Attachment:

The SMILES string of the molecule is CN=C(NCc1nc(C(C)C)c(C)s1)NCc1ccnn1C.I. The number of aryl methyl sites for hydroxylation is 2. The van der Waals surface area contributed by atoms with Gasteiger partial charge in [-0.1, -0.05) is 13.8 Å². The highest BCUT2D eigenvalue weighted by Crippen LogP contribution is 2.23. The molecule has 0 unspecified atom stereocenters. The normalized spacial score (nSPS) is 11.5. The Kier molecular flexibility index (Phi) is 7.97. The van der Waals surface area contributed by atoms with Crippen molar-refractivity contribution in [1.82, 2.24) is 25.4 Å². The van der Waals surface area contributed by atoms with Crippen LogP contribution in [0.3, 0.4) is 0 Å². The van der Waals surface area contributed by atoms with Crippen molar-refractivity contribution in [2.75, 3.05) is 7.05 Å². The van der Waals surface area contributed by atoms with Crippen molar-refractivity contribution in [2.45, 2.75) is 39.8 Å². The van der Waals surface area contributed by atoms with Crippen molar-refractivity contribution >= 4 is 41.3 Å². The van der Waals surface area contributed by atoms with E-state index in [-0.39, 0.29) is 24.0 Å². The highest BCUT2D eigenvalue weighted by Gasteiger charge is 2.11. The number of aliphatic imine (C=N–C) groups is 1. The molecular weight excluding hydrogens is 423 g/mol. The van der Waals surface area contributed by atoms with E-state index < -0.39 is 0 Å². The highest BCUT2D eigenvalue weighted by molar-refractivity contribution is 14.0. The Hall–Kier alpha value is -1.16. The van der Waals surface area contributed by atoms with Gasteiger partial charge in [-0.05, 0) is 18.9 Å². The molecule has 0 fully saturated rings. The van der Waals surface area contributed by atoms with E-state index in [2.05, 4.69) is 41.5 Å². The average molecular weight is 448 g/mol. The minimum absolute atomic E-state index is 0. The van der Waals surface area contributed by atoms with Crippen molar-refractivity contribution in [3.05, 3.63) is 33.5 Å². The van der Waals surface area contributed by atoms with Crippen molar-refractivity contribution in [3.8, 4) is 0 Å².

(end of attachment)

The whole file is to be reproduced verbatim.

The SMILES string of the molecule is CN=C(NCc1nc(C(C)C)c(C)s1)NCc1ccnn1C.I. The number of aryl methyl sites for hydroxylation is 2. The van der Waals surface area contributed by atoms with Gasteiger partial charge in [-0.1, -0.05) is 13.8 Å². The highest BCUT2D eigenvalue weighted by Crippen LogP contribution is 2.23. The molecule has 0 unspecified atom stereocenters. The normalized spacial score (nSPS) is 11.5. The Kier molecular flexibility index (Phi) is 7.97. The van der Waals surface area contributed by atoms with Crippen molar-refractivity contribution in [1.82, 2.24) is 25.4 Å². The van der Waals surface area contributed by atoms with Crippen LogP contribution in [0.3, 0.4) is 0 Å². The van der Waals surface area contributed by atoms with Crippen molar-refractivity contribution in [2.75, 3.05) is 7.05 Å². The van der Waals surface area contributed by atoms with Crippen molar-refractivity contribution in [2.45, 2.75) is 39.8 Å². The van der Waals surface area contributed by atoms with Crippen molar-refractivity contribution >= 4 is 41.3 Å². The van der Waals surface area contributed by atoms with E-state index in [-0.39, 0.29) is 24.0 Å². The highest BCUT2D eigenvalue weighted by Gasteiger charge is 2.11. The number of aliphatic imine (C=N–C) groups is 1. The molecular weight excluding hydrogens is 423 g/mol. The van der Waals surface area contributed by atoms with E-state index < -0.39 is 0 Å². The highest BCUT2D eigenvalue weighted by molar-refractivity contribution is 14.0. The Hall–Kier alpha value is -1.16. The van der Waals surface area contributed by atoms with Gasteiger partial charge in [-0.05, 0) is 18.9 Å². The molecule has 0 fully saturated rings. The van der Waals surface area contributed by atoms with E-state index in [2.05, 4.69) is 41.5 Å². The average molecular weight is 448 g/mol. The minimum absolute atomic E-state index is 0. The van der Waals surface area contributed by atoms with Crippen molar-refractivity contribution in [3.05, 3.63) is 33.5 Å². The van der Waals surface area contributed by atoms with Crippen molar-refractivity contribution in [3.8, 4) is 0 Å².